But why is there an additional NFA? The only difference between POSIX and traditional NFA is handling of the longest match. As I already stated, NFA would try to match the first possible substring, which would then satisfy all conditions. Whereas POSIX defines that if there are multiple matches which start at the same position, it is always the longest that must be returned. This makes them slower than traditional NFA. There are of course some applications which use a combination of DFA and NFA. These are usually called Hybrids – Tcl is an example of that.

In the regular expression world, NFA engines are also called regex-driven and DFA engines are text-driven. This means that in the case of NFA, pattern meta-characters are matched one by one against the tested string. So we can say that the pattern controls the flow. In the case of DFA, characters from the string would be scanned one by one and then matched against possible matches in regex. Here we can say that the string (or text) is in the control of the workflow.

Regex at JunOS


Where we can use regular expressions in JunOS:

  • match, find, except utilities
  • as-path (but there we need to remember that ASN is treated as a single symbol, so it is kind of hybrid between regex and wildcard)
  • replace (we need to remember that we can only replace “values”, so user-defined variables and parameters)
  • syslog filters

We ignore other usages, like inside scripts (Python, SLAX, XSLT) and on the UNIX shell, since they would use either language-specific libraries or OS-specific command-line utilities. We are focusing on the regex engine used by the mgd. Of course, we need to keep in mind that in some places we can use only wildcards, which can seem to some like a regex pattern at first but don’t be fooled. Wildcards can be seen:

  • in apply-path statement
  • configuration groups
  • wildcard range – operations
  • in some show commands (ex. show interface terse xe-* or show interface terse xe-0/0/[0-20])

Always check the documentation for other use cases and try them out to verify what kind of input is accepted and what is the matched output.

The documentation on Juniper’s webpage delivers all the information needed. So let’s test right away what features we can use there: According to it, JunOS uses regular expression engine working as defined in the POSIX 1003.2, which I assume is just POSIX BRE and POSIX ERE. The documentation on the usage of a regular expression is rather slim:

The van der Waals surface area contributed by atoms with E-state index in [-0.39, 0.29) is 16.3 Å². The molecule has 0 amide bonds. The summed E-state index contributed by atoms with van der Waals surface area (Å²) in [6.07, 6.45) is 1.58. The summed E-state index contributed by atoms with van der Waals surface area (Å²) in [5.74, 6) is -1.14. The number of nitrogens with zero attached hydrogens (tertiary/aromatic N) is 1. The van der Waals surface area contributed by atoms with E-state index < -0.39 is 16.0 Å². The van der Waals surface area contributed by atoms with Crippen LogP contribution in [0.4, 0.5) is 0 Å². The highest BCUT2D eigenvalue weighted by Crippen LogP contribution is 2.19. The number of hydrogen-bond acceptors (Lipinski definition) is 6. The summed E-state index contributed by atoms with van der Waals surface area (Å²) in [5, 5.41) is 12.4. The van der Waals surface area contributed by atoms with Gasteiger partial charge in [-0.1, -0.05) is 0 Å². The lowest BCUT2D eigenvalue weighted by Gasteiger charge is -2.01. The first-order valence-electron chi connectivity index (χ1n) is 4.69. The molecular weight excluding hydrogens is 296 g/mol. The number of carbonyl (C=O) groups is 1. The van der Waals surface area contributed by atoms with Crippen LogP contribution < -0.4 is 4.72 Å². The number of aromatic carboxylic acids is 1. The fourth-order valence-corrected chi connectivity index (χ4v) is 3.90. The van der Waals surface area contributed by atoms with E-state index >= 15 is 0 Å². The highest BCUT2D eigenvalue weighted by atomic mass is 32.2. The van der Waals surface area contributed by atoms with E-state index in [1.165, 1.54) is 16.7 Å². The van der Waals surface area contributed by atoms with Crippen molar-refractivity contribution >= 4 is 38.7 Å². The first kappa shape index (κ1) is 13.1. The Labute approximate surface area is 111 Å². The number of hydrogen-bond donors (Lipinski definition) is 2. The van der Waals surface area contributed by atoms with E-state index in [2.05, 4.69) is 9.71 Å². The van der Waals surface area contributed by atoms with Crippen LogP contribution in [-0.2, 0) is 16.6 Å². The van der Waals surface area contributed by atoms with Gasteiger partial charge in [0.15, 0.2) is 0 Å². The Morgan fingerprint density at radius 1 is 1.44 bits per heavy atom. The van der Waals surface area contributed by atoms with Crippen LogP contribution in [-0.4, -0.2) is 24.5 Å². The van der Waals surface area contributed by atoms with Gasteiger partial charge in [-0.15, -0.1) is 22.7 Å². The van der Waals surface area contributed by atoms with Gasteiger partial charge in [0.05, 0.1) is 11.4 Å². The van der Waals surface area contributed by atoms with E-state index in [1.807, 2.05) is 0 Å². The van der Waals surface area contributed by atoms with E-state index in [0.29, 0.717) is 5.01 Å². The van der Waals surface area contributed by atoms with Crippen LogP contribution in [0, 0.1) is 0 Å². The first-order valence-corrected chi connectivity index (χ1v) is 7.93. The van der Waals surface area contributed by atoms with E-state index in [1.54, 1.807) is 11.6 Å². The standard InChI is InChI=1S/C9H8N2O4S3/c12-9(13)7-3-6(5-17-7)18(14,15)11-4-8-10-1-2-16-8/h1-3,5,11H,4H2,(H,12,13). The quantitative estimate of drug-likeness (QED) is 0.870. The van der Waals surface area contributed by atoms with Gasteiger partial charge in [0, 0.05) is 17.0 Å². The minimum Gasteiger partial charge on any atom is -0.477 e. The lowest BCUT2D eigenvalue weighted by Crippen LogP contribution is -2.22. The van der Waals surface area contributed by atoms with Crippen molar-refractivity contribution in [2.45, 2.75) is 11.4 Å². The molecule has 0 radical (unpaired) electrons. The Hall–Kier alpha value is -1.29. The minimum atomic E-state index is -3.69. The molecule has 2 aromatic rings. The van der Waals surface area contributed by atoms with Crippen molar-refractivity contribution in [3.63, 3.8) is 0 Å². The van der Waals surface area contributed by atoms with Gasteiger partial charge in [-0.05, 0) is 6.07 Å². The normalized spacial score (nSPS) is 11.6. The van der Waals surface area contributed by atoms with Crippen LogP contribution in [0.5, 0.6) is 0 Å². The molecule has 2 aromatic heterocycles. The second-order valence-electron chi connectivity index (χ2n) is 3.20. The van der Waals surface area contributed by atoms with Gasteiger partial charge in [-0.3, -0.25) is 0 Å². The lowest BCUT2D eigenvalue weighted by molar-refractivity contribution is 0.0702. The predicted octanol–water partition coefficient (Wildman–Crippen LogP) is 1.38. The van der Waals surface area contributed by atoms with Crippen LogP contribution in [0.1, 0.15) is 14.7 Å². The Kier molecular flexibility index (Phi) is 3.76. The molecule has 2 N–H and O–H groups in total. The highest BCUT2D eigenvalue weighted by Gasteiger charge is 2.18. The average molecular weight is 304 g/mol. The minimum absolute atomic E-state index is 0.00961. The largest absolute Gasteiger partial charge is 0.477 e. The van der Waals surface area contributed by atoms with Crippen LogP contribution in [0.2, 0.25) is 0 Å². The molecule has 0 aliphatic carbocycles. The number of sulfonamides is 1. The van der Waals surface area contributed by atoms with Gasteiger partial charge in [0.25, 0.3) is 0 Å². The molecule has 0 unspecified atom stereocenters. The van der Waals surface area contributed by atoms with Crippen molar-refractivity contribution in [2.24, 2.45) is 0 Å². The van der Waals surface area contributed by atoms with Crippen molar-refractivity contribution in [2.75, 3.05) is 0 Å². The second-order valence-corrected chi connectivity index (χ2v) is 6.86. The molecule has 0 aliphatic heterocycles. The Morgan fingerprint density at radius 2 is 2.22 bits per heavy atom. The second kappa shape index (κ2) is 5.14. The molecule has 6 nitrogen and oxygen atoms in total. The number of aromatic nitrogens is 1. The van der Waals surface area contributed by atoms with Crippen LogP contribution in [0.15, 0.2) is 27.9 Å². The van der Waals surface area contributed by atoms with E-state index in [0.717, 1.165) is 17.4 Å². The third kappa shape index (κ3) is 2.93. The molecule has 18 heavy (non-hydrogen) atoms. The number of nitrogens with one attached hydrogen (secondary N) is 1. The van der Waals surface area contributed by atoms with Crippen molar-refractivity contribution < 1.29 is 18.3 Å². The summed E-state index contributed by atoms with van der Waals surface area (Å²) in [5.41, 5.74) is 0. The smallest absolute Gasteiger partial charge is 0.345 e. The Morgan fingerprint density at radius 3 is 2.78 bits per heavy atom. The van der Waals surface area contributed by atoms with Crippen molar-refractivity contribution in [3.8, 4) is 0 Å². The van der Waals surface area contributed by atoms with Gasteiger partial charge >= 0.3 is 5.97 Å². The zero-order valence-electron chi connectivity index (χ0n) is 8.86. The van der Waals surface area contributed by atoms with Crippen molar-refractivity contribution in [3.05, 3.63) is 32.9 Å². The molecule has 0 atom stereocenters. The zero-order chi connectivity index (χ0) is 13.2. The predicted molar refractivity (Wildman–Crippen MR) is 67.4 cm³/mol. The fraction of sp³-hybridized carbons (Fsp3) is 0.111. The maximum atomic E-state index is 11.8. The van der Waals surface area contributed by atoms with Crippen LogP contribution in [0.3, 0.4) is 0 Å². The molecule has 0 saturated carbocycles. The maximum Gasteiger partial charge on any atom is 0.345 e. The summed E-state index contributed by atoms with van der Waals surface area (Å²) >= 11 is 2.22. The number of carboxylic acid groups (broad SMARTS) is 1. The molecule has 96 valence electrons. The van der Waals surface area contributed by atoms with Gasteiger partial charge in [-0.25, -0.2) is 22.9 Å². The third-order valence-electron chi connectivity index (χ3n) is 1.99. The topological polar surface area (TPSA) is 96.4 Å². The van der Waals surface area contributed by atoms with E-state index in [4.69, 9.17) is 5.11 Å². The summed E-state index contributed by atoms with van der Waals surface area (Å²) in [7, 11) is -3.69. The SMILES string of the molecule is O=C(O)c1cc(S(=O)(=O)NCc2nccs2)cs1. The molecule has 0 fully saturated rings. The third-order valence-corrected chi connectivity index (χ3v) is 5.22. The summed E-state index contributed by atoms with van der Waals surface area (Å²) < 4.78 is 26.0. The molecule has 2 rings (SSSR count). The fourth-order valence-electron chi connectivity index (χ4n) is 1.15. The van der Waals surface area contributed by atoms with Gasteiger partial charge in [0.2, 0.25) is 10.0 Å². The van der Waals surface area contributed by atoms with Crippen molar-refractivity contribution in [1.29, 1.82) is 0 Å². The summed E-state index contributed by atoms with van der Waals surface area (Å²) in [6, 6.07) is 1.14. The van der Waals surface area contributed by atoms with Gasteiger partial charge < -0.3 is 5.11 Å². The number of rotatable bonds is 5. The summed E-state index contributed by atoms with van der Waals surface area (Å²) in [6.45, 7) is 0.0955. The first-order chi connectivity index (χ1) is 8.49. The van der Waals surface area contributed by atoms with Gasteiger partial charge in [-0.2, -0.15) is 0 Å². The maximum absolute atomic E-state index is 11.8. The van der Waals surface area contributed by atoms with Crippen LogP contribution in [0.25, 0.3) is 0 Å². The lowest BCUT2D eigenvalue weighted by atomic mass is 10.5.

If you need better explanations on regular expressions, the following links contain helpful information.

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Let’s try it out, shall we? I will use only “match” since I want to show the only line that matches our pattern. With grep, it would be easier, since I could just specify -o option to visualize what part of the output is matched exactly. (Zwinkern)

mzurawski@qfx5100-02> show version | match junos:    
Junos: 18.4R1.8

Out of that, we can draw the first conclusion: JunOS regular expressions are case insensitive and since we cannot specify a matching mode, there is no possibility to override this. As already established, JunOS uses different implementation.

$ perl -le 'print "match" if $ARGV[0] =~ m/(?i)junos/' 'Junos:'  

$ perl -le 'print "match" if $ARGV[0] =~ m/(?c)junos/' 'junos:' 

Now to the operational specifics: If we want to use matching groups, character classes or just spaces in a pattern, rather then a literal string, we need to wrap our expression with double-quotes. Actually, I was always thinking that this is true to all operators, like quantifiers or anchors, but I was so surprised when I tried some patterns without quotes, just to have a syntax error messages for this article.

If the regular expression contains any spaces, operators, or wildcard characters, enclose it in quotation marks. So, I personally always wrap everything behind match|expect|find with quotes, just not to hit any unexpected behavior. (Zwinkern) As we can see below syntax error is triggered only when an alteration is grouped with matching group brackets and the whole statement is not wrapped in quotes.

mzurawski@qfx5100-02> show version | match ^Model:?